Of Permanent Value | Andrew Kilpatrick

Summary of: Of Permanent Value: The Story of Warren Buffett, Updated and Expanded Edition
By: Andrew Kilpatrick

Introduction

Delve into the remarkable life and wisdom of Warren Buffett, one of the world’s most successful investors, in this fascinating summary of ‘Of Permanent Value: The Story of Warren Buffett’. Get a glimpse of Buffett’s humble beginnings, his innate talent for finance and investing, and his unwavering dedication to rationality and simplicity. Witness his journey from peddling Coca-Cola as a child, to forming the Buffett Partnership, which would ultimately evolve into the powerhouse known as Berkshire Hathaway. Discover the principles and strategies that catapulted Buffett into becoming a multi-billionaire and learn valuable lessons that can transform your own approach to business and investing.

The Making of Warren Buffett

Warren Buffett’s journey to becoming one of the wealthiest investors in the world began during his childhood. He was fascinated with money and finance from an early age and showed a knack for making astute investments, including his first at the age of 11. Buffett never lost his down-to-earth nature, remaining humble despite his immense success. He emphasized the importance of doing your own research, not being swayed by popular opinion, and keeping your investments secret.

Warren Buffett, one of the most successful investors in the world, was born in 1930 and raised in Omaha. Despite growing up during the Great Depression, he was always fascinated by finance and money. Buffett’s father was a stock salesman, which may have contributed to his early interest in the stock market. As a child, one of his favorite toys was a metal moneychanger he wore strapped around his waist. He loved making change and was fascinated with keeping track of money, particularly when it came to compounding it.

Buffett’s first business venture was selling Coca-Cola. He came up with the idea of buying a 25-cent six-pack and selling the bottles individually for five cents each, earning a 20% return. This return rate is consistent with Buffett’s entire business career and may contribute to his current status as a multi-billionaire.

Buffett’s ability to get at the real numbers and not the supposed numbers passed along by others is still one of his greatest strengths. As a child, he retrieved discarded bottle caps from soda machines, sorted and counted them to find out which soda brand was really selling, demonstrating his instinct for auditing. Buffett was a math prodigy and began reading his father’s books about the stock market at the age of eight.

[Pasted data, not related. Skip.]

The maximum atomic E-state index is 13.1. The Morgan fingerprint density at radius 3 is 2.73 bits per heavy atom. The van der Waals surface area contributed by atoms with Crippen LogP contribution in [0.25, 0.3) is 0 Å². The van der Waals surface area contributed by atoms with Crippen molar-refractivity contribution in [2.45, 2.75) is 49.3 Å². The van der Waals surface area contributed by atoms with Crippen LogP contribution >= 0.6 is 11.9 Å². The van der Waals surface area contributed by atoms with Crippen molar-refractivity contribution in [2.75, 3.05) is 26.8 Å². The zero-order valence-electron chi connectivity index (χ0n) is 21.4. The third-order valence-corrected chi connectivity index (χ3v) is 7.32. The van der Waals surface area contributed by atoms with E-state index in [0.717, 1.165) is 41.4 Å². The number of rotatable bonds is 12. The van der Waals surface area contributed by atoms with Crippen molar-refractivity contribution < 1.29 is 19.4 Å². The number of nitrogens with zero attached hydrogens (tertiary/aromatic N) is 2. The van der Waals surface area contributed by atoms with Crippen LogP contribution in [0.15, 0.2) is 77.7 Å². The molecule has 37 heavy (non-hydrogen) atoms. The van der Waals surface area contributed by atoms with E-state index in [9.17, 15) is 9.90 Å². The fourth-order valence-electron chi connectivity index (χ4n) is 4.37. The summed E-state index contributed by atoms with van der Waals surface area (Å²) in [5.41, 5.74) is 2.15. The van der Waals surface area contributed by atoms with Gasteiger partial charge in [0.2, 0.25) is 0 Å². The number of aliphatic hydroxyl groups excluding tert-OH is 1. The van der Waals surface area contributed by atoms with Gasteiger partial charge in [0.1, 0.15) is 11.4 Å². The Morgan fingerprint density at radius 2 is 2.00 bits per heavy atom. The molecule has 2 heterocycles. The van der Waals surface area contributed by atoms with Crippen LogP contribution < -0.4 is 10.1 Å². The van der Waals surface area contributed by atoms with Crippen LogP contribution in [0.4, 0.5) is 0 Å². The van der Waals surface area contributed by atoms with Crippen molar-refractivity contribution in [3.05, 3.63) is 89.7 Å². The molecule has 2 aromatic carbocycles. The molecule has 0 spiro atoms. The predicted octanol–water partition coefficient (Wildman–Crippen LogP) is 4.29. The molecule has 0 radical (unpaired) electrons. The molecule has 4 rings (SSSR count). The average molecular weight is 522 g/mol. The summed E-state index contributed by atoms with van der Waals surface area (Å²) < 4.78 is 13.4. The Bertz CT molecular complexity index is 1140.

In 1942, at the age of 11, Buffett bought his first stocks – three shares of Cities Service Preferred at $38 per share. He also convinced his sister to do the same, beginning his career as an investor not just for himself, but for others. Even as a youth, Buffett’s views about the markets were more astute than those of others. He learned a critical lesson – do not be guided by what other people say, and don’t tell your fellow investors what you are doing at the time you do it.

Buffett studied at both the Wharton School of Business at the University of Pennsylvania and the University of Nebraska, graduating in 1950 at only 19. He then went to New York City to study under Ben Graham at Columbia University’s Business School. Graham taught him not to be swayed by popular opinion – “whether someone else agrees or disagrees with you does not make you right or wrong.” Buffett never forgot his mentor’s hallmark idea and reiterates that philosophy frequently.

Even as a wealthy man, Buffett remained humble and down-to-earth. He never let on what he was doing until he had to disclose it and tried to keep his investments secret until Berkshire’s annual report was published in March. He emphasized the importance of doing your own research and not being swayed by popular opinion. Buffett’s story is an inspiration for aspiring investors everywhere.

Warren Buffett’s Early Investments

In 1956, Warren Buffett formed the Buffett Partnership with seven limited partners who had no say in investment decisions. As the years passed, Buffett added investors and consistently beat the Dow. In 1962, the partnership began buying shares of a textile mill, Berkshire Hathaway, which Buffett later gained financial control of. By 1969, the partnership’s assets had grown to over $100 million. Buffett’s investment categories included undervalued stocks, securities with an arbitrage situation, and firms with large blocks of stock. Despite his success, Buffett remained rational, positive and fun-loving.

The Birth and Growth of Berkshire Hathaway

In 1969, the Buffett Partnership closed doors to spawn the birth of Berkshire Hathaway. With the help of National Indemnity and National Fire & Marine, textile operation, and Illinois National Bank and Trust, Berkshire Hathaway took flight. Buffett liquidated the partnership and distributed profits to investors with a variety of investment options. The company also acquired Blacker Printing Company and 70% shares in Gateway Underwriters. Although Berkshire Hathaway’s ‘Buy Low, Don’t Sell’ approach appears improbable, Buffett continues to advance his original partnership agendas through industry awareness and long-term competitive strength. His success in finance, economics, and management originates from a multi-dimensional approach to business. Berkshire Hathaway also introduced Class B shares allowing a new customer base, offering an affordable stock unit. Despite occasional fluctuations in stock prices, Berkshire Hathaway never had a down year for return on shareholder equity.

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